Burning things (and people) you don’t like seems to be a popular way of getting rid of them. It’s also a great way of getting publicity for a cause. And as people in show business know, there’s no such thing as bad publicity.
One of the examples that always springs to my mind is the group of anti-war protesters in California who publicly burnt a dog.
It was during the Vietnam War, and they burnt the dog in protest against the war. The public outrage was enormous, and newspapers editorialised about how they were harming their cause, and their action was counter-productive because it made people who might be sympathetic to their cause more likely to be hostile towards it.
But in fact the negative reaction, the outrage itself, was the whole point. They demonstrated that American society was far more concerned and far more outraged about a dog being burnt in California than it was about hundreds of human children being burnt in Vietnam by American napalm bombs.
And the latest in a long line of such protests is that of Terry Jones, minister of a small church in the backwoods of Florida, USA, who threatened to burn copies of the Qur’an. It caused tweets of outrage to flow through Twitter, and huge protests throughout the world. It certainly put his church on the map.
Jones’s threats will be subject to the law of diminishing returns. Next time he threatens to do burn a Qur’an – and I fear there will be a next time – he’ll be handled with much more caution by the US media, which has made itself look ridiculous in being outfoxed by the crackpot pastor of a miniscule [sic] church in the swamps of Florida.
US President Barack Obama, in a memorable soundbite, said that it would be a recruiting bonanza for Al-Qaeda.
President Obama was probably right, but he has done little to stop the even more powerful recruiting bonanzas for Al-Qaeda caused by burning children in Iraq, Afghanistan and Pakistan.
Those outraged by the burning of the Qu’ran may demonstrate in the streets, wave a few placards, burn an American flag or two, and go home feeling self-righteous, just like the Revd Terry Jones.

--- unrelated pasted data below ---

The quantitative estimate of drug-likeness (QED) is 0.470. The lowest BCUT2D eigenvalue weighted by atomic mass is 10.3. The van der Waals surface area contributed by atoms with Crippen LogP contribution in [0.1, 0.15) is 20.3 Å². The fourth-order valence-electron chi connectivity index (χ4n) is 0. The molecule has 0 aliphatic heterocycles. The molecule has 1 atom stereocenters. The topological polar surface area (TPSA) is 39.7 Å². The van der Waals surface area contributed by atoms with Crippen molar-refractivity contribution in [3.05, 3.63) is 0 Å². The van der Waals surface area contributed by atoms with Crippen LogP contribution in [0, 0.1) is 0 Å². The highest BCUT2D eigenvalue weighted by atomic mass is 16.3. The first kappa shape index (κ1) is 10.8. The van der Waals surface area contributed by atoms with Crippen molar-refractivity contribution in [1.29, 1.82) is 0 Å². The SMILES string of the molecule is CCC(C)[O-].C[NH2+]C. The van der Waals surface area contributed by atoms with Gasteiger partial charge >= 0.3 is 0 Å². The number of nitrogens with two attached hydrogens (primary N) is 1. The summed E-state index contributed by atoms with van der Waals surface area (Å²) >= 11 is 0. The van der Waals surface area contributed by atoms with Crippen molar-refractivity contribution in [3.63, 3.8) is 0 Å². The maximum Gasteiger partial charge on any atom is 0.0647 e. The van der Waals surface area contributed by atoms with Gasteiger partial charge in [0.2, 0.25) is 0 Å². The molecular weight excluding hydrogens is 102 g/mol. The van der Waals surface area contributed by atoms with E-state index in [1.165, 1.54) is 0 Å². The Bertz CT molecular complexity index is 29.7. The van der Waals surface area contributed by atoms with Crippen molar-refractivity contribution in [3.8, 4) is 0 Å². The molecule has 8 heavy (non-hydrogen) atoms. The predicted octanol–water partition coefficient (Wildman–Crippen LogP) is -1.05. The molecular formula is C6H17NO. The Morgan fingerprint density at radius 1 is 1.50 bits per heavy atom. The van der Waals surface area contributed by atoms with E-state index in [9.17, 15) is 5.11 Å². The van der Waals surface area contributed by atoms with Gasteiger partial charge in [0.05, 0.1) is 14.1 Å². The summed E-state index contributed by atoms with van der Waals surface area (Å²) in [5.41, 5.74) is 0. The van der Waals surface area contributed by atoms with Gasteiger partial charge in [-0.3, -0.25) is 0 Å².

It is the ones whose cousins and brothers and sisters and uncles and aunts who were killed when the US forces bombed wedding celebrations, or went on their killing sprees in places like Fallujah who are more likely to join Al-Qaeda.
In the 1960s there was also the phenomenon of the self-immolation of Buddhist monks in protest against the Vietnam War. Instead of burning other people or things, they burnt themselves.
This had a spin-off in South Africa, when staff and students at the University of Natal in Pietermaritzburg were protesting against some government atrocity — I think it was the banning of student leader Ian Robertson.
I was overseas at the time, but a friend wrote to me in a letter about the protest, which took the form of a torchlight procession into the centre of the town. As they were crossing the bridge over the Umsinduzi River the procession was attacked by National Party-supporters. One of the protesters was an English lecturer and atheist, Cake Manson (who was thought by the English Department to be the greatest playwright since Shakespeare). He retaliated by sticking his lighted torch in the faces of the attackers, shouting the war-cry, “Burn you Buddhist bastard, burn!”
And that takes us back to California.
When rioters in Watts, California, began shouting ‘Burn, Baby! BURN!’ in the turmoil of 1965, they were echoing the most popular cry on rhythm-and-blues radio: The trademark of Magnificent Montague, the most exciting R&B disc jockey ever to stroll through Soulsville.
In Los Angeles on KGFJ, and earlier in New York on WWRL, Montague yelled ‘Burn!’ whenever he was playing a record that moved him. His listeners followed suit, calling Montague and shouting ‘Burn!’ on the air. The emotion in that exchange reverberated with as much excitement as the music of Stevie Wonder, Sam Cooke and Otis Redding.
There’s something about the Burning Times…